I want to end the discussion on the Chinese tariffs with a quote from a Project Syndicate article by Barry Eichengreen published April 10. Professor Eichengreen is one of the better economic historians is worthy of investors respect. He said:

“In fact, Chinese policymakers have broader motives. Because China has a higher export-to-GDP ratio than the US, they are more concerned with preserving the global trading system; by eschewing escalation, China avoids jeopardizing it. And by appealing to the WTO, it positions itself as a champion of free and open trade. It demonstrates constructive leadership of the multilateral system.”

Enough said.

 

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17 Responses to “Notes From Underground: Flattening Curves — All Action and No Talk”

  1. Stefan Jovanovich Says:

    Why would China want to avoid a decline in the dollar price of the Yuan? Trump has offered them a trade-off: they can maintain the unit volumes of exports (which assures continued employment in China) but they have to reduce their dollar costs to U.S. importers and the “trade deficit” (sic). The recent behavior of the Hong Kong currency suggests that this is more than a hypothetical possibility as far as the managers of the Chinese Nation-State enterprise are concerned.

  2. Chicken Says:

    Perhaps XI is vowing to open up due to he sees a global slowing?

  3. asherz Says:

    “The GOLD initially rallied to 1269 but dropped $20 and wound up closing lower on the day.”
    One observation that few recognize and most deny, is that there is market intervention in the precious metals markets. Has there been intervention in the bond market? Did global QE affect interest rates? Have currencies been manipulated? Was LIBOR a free market rate? Has the Working Group on Financial Markets (PPT) intervened when needed in the stock market?
    Gold with a 5000 year history of being the touchstone for currency values, is a force to be reckoned with. Kissinger after Thomas Enders, assistant under Secretary of State for economic affairs told him in 1974, ” It’s against our interest to have gold in the system because for it to remain there it would result in it being evaluated periodically… We’ve been trying to get away from that into a system in which we can control…”, understood this after the Nixon cut the dollar ties to gold.
    When you increase the Fed balance sheet by over three trillion dollars in a short time, having gold in a stable price range is imperative. If the price went from $1300 to $5000 , what would people think of the reserve currency? Would holding that piece of green paper have the same feeling of trust? They might Trust in God but not in the Federal Reserve I.O.U.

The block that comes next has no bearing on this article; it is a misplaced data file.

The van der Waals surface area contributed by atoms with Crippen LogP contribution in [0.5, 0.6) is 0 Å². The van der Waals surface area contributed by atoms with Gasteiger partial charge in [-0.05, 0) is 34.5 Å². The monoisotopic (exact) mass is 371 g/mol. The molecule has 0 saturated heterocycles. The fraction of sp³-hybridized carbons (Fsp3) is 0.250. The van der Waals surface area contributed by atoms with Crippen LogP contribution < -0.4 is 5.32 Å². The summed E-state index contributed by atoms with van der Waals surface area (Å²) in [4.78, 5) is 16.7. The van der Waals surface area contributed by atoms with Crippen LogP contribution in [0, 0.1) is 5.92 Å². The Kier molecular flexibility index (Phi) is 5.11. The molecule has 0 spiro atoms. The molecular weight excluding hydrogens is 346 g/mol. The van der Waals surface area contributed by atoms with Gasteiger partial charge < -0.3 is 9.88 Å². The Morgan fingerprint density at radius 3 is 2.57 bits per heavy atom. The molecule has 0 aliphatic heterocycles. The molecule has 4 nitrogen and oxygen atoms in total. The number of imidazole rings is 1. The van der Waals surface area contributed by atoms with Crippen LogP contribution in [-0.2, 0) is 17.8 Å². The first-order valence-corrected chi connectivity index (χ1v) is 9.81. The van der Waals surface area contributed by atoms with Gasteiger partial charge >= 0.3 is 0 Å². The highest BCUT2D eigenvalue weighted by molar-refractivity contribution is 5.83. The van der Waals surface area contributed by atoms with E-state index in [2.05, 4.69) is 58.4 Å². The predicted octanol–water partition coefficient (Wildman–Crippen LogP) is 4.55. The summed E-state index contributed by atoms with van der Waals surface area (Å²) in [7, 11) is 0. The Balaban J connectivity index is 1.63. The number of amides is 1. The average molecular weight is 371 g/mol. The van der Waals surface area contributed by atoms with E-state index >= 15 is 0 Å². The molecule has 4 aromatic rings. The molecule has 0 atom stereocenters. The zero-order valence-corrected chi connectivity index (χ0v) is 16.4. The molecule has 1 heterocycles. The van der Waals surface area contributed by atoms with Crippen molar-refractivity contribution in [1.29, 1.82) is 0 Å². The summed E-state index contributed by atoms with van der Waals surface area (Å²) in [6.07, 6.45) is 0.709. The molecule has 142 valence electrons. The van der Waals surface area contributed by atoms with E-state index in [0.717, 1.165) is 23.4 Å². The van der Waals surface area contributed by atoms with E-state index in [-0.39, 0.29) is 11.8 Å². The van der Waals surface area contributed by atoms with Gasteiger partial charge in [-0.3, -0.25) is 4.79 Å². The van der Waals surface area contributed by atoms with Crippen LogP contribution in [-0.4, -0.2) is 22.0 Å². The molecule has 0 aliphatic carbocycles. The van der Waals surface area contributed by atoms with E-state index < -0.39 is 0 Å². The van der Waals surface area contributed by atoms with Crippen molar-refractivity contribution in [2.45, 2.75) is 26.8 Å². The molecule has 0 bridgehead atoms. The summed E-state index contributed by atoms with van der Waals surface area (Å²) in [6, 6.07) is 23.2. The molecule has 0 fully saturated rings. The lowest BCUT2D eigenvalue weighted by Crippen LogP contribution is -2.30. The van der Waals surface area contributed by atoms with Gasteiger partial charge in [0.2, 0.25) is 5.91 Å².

Paper gold determines the price of the physical bullion until now. That will not remain this way forever. The Chinese and the Russians have been accumulating physical gold and the Chinese have been understating their holdings, Meanwhile we haven’t had an audit in Fort Knox since 1953.
    A conspiracy theory? I don’t think so. I know you disagree Yra as do most. But in the last years of asset inflation, the outstanding asset not to join the parade is gold. The reason to some is obvious.

    • yraharris Says:

      Asherz—the reasoning is well thought out but I disagree about the obvious.The Kissinger quote is relevant and it is probably all that Kissinger understood about macro economics because it had an essence in the world of power politics analysis of the world system.I am not doubting the possibility I just desire too see more as such a vast effort will be leaked by someone .Yes,JP MORGAN has been suspected as will wait for the Blythe Masters book after she makes her second fortune through blockchain.My market sense is this—Gundlach came out the other day with a bold gold on gold .This is from a fund manager controlling $100 ,000,000,000 in assets.If I ran that kind of money I would be building a massive SILVER position–the Hunts had a mere Billion and look what they were able to do.There are several people with enough financial power and acumen to take on the Grand Manipulators and break Jay Gould—where fore art thou Ulysses

    • David Richards (@djwrichards) Says:

      Actually most commodities are well off their highs from years ago, not just gold. In fact gold has bounced better than some of the ags. Commodities haven’t “joined the parade” much yet because they’re typically late cycle performers. So hang in there :).

  4. Bojo Says:

    I am astonished, Yra, that you so easily accept ‘’Assad carried out a chemical weapons attack’’. There is no logic for him to do it, whereas ISIS (moderate rebels) and their backers US/Israel had all the motivation… and the long history of doing false flags to start wars.